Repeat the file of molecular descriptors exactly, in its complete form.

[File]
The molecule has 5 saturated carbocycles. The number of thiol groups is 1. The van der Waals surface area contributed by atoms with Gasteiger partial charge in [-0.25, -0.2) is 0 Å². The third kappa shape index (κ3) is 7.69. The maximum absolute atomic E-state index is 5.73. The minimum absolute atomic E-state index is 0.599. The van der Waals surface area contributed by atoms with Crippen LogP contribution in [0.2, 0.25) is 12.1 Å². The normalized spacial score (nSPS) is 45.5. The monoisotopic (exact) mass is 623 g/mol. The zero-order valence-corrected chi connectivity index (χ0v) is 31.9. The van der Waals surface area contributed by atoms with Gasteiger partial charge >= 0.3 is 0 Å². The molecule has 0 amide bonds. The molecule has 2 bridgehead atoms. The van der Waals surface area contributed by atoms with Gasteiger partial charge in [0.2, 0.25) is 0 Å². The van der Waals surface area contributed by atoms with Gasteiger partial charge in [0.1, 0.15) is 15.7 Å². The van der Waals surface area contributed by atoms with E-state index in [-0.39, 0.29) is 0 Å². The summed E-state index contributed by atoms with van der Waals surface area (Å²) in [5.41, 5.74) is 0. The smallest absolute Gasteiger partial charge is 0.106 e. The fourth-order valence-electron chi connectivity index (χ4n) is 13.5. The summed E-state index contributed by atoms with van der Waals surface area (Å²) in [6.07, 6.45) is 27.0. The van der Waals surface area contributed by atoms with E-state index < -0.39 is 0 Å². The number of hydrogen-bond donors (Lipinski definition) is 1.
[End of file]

The molecule has 5 saturated carbocycles. The number of thiol groups is 1. The van der Waals surface area contributed by atoms with Gasteiger partial charge in [-0.25, -0.2) is 0 Å². The third kappa shape index (κ3) is 7.69. The maximum absolute atomic E-state index is 5.73. The minimum absolute atomic E-state index is 0.599. The van der Waals surface area contributed by atoms with Crippen LogP contribution in [0.2, 0.25) is 12.1 Å². The normalized spacial score (nSPS) is 45.5. The monoisotopic (exact) mass is 623 g/mol. The zero-order valence-corrected chi connectivity index (χ0v) is 31.9. The van der Waals surface area contributed by atoms with Gasteiger partial charge >= 0.3 is 0 Å². The molecule has 0 amide bonds. The molecule has 2 bridgehead atoms. The van der Waals surface area contributed by atoms with Gasteiger partial charge in [0.2, 0.25) is 0 Å². The van der Waals surface area contributed by atoms with Gasteiger partial charge in [0.1, 0.15) is 15.7 Å². The van der Waals surface area contributed by atoms with E-state index in [-0.39, 0.29) is 0 Å². The summed E-state index contributed by atoms with van der Waals surface area (Å²) in [5.41, 5.74) is 0. The smallest absolute Gasteiger partial charge is 0.106 e. The fourth-order valence-electron chi connectivity index (χ4n) is 13.5. The summed E-state index contributed by atoms with van der Waals surface area (Å²) in [6.07, 6.45) is 27.0. The van der Waals surface area contributed by atoms with E-state index < -0.39 is 0 Å². The number of hydrogen-bond donors (Lipinski definition) is 1.